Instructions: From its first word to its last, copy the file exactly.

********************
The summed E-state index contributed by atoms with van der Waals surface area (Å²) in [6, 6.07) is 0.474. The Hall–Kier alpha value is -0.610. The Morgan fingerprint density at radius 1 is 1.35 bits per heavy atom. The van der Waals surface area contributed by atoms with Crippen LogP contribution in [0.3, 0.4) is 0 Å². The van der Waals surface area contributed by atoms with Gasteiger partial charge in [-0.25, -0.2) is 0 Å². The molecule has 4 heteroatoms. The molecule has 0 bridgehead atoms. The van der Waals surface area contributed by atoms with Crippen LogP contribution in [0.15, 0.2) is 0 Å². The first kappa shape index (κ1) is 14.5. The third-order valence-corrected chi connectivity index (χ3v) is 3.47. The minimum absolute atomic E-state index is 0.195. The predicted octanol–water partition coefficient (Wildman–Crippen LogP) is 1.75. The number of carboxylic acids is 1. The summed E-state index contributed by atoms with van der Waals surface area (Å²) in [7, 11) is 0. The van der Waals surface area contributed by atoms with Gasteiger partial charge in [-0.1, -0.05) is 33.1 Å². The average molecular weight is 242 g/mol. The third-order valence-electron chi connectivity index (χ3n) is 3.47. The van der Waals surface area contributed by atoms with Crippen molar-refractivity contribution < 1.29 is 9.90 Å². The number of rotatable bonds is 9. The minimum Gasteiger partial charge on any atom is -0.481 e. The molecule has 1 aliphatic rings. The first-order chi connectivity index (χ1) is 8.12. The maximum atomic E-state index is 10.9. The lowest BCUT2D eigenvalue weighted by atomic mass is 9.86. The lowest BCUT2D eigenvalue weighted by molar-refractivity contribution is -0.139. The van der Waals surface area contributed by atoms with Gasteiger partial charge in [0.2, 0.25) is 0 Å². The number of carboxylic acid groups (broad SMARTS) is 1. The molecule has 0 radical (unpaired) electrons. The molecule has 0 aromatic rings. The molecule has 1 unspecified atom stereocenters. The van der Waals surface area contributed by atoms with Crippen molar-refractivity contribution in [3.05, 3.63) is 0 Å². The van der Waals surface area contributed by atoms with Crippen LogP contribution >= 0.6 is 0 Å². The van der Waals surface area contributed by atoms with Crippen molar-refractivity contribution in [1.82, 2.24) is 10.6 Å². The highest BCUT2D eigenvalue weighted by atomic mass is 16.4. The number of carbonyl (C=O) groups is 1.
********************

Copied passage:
The summed E-state index contributed by atoms with van der Waals surface area (Å²) in [6, 6.07) is 0.474. The Hall–Kier alpha value is -0.610. The Morgan fingerprint density at radius 1 is 1.35 bits per heavy atom. The van der Waals surface area contributed by atoms with Crippen LogP contribution in [0.3, 0.4) is 0 Å². The van der Waals surface area contributed by atoms with Gasteiger partial charge in [-0.25, -0.2) is 0 Å². The molecule has 4 heteroatoms. The molecule has 0 bridgehead atoms. The van der Waals surface area contributed by atoms with Crippen LogP contribution in [0.15, 0.2) is 0 Å². The first kappa shape index (κ1) is 14.5. The third-order valence-corrected chi connectivity index (χ3v) is 3.47. The minimum absolute atomic E-state index is 0.195. The predicted octanol–water partition coefficient (Wildman–Crippen LogP) is 1.75. The number of carboxylic acids is 1. The summed E-state index contributed by atoms with van der Waals surface area (Å²) in [7, 11) is 0. The van der Waals surface area contributed by atoms with Gasteiger partial charge in [-0.1, -0.05) is 33.1 Å². The average molecular weight is 242 g/mol. The third-order valence-electron chi connectivity index (χ3n) is 3.47. The van der Waals surface area contributed by atoms with Crippen molar-refractivity contribution < 1.29 is 9.90 Å². The number of rotatable bonds is 9. The minimum Gasteiger partial charge on any atom is -0.481 e. The molecule has 1 aliphatic rings. The first-order chi connectivity index (χ1) is 8.12. The maximum atomic E-state index is 10.9. The lowest BCUT2D eigenvalue weighted by atomic mass is 9.86. The lowest BCUT2D eigenvalue weighted by molar-refractivity contribution is -0.139. The van der Waals surface area contributed by atoms with Gasteiger partial charge in [0.2, 0.25) is 0 Å². The number of carboxylic acid groups (broad SMARTS) is 1. The molecule has 0 radical (unpaired) electrons. The molecule has 0 aromatic rings. The molecule has 1 unspecified atom stereocenters. The van der Waals surface area contributed by atoms with Crippen molar-refractivity contribution in [3.05, 3.63) is 0 Å². The van der Waals surface area contributed by atoms with Crippen LogP contribution >= 0.6 is 0 Å². The van der Waals surface area contributed by atoms with Crippen molar-refractivity contribution in [1.82, 2.24) is 10.6 Å². The highest BCUT2D eigenvalue weighted by atomic mass is 16.4. The number of carbonyl (C=O) groups is 1.